• The reorganization of resources can also directly impact the continuity of pre-existing programs as people in key roles may be moved from one plant, business unit or division to another – taking their knowledge and experience with them – and leaving a gap to fill. Many companies fall behind on updating their written Standard Operating Procedures (SOPs), often using old company names and contacts, which can be super easy for regulators to spot if they come to inspect.
  • Transition can also be challenging on a personal as well as professional level for EHS departments. Conflicts and tensions can arise.
  • Businesses are increasingly changing what they do…in the digital age a lot of companies are fundamentally re-examining the products and services that they offer. This means that the types of processes and operations that EHS personnel are required to manage day-to-day can also change dramatically – again opening up a possibility of gaps in experience and knowledge.

Best Practice:

Concerning the explosive growth or reduction in size of companies there are a few steps that we have witnessed leading global companies take to face the problems that result. Here are some examples:

  • In the event of a merger or divestiture leading to a restructure of the EHS function, it is important to have a clear transition plan in place for your EHS compliance program. Make it clear who will do what, where, when and how.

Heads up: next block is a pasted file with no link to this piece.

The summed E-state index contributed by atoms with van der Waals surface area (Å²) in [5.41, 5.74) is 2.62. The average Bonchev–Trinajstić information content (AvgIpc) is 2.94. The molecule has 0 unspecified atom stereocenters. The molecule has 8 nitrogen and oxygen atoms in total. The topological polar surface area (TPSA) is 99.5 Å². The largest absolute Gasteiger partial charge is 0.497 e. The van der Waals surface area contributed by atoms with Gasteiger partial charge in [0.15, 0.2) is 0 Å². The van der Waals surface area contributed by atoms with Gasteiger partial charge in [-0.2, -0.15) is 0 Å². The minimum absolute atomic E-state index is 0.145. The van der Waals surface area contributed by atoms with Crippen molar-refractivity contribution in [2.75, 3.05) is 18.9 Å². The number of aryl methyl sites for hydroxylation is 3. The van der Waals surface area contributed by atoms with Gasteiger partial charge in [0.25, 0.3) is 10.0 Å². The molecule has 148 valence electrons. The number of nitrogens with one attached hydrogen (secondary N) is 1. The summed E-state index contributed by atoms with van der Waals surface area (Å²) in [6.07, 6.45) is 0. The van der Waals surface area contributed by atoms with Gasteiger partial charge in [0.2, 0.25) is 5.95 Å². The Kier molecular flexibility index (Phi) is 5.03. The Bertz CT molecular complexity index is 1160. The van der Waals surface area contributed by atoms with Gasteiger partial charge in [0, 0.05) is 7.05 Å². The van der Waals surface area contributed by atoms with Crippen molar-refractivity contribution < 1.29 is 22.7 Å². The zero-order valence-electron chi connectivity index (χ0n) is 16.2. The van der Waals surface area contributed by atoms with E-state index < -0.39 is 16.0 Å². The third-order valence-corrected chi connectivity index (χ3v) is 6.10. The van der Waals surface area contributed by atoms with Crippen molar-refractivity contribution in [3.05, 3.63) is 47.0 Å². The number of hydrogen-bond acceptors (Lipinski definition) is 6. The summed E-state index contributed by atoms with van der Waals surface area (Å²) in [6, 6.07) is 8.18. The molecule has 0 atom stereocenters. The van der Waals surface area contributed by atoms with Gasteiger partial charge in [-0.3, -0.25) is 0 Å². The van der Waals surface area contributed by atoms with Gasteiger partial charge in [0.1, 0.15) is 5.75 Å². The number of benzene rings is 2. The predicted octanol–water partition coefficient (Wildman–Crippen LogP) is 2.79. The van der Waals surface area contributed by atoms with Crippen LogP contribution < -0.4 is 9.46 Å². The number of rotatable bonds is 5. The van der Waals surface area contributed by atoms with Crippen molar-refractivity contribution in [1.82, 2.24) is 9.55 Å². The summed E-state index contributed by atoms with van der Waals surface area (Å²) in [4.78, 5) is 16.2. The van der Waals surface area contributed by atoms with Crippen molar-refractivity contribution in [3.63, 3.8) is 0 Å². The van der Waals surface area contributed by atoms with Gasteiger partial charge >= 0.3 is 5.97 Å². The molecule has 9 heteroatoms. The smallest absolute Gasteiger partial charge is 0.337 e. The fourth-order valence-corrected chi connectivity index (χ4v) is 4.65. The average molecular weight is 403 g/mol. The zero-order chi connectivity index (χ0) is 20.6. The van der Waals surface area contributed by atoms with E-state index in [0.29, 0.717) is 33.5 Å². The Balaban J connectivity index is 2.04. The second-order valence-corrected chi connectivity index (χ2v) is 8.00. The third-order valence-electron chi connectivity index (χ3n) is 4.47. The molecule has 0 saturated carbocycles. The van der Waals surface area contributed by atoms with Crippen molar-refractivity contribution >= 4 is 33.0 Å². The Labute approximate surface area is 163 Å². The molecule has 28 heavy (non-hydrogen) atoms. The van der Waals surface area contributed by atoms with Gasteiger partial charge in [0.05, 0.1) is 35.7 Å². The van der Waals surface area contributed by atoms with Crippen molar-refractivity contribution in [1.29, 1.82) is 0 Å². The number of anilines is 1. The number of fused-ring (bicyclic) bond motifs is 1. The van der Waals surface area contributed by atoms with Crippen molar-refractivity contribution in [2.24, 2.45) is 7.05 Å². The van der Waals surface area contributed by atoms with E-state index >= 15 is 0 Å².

• EHS compliance is typically a very important aspect of due diligence prior to the decision taken of whether to buy or sell particular company assets. This importance could be leveraged to ensure that EHS considerations are at the heart of consolidation or restructuring efforts. It is an opportunity to demonstrate your value to the organization.
  • Make sure to identify, upfront, the leaders, structure, key people and systems you want to use in your “new” organization. We saw a good example of this when Johnson Controls divested its automotive interiors arm – which subsequently became Adient. To ensure a smooth transition, Adient virtually cloned the program they had been used to at JCI. There is no need to re-invent the wheel if you don’t need to.
  • Adopting a lean approach is fine – but make sure it is efficient and effective with the right people. Having a small corporate EHS team can actually be beneficial in some ways as decision-making can be more streamlined and effective. It can also foster ideas, innovation and challenging the normal way of doing things.
  • A clean slate, and fresh pairs of eyes actually present a fantastic opportunity to challenge and change “how things have always been done”. Look at the big picture across your organization in terms of existing EHS compliance programs and evaluate the approach that will provide the greatest consistency (it may a good opportunity to introduce a new global, coherent system and approach)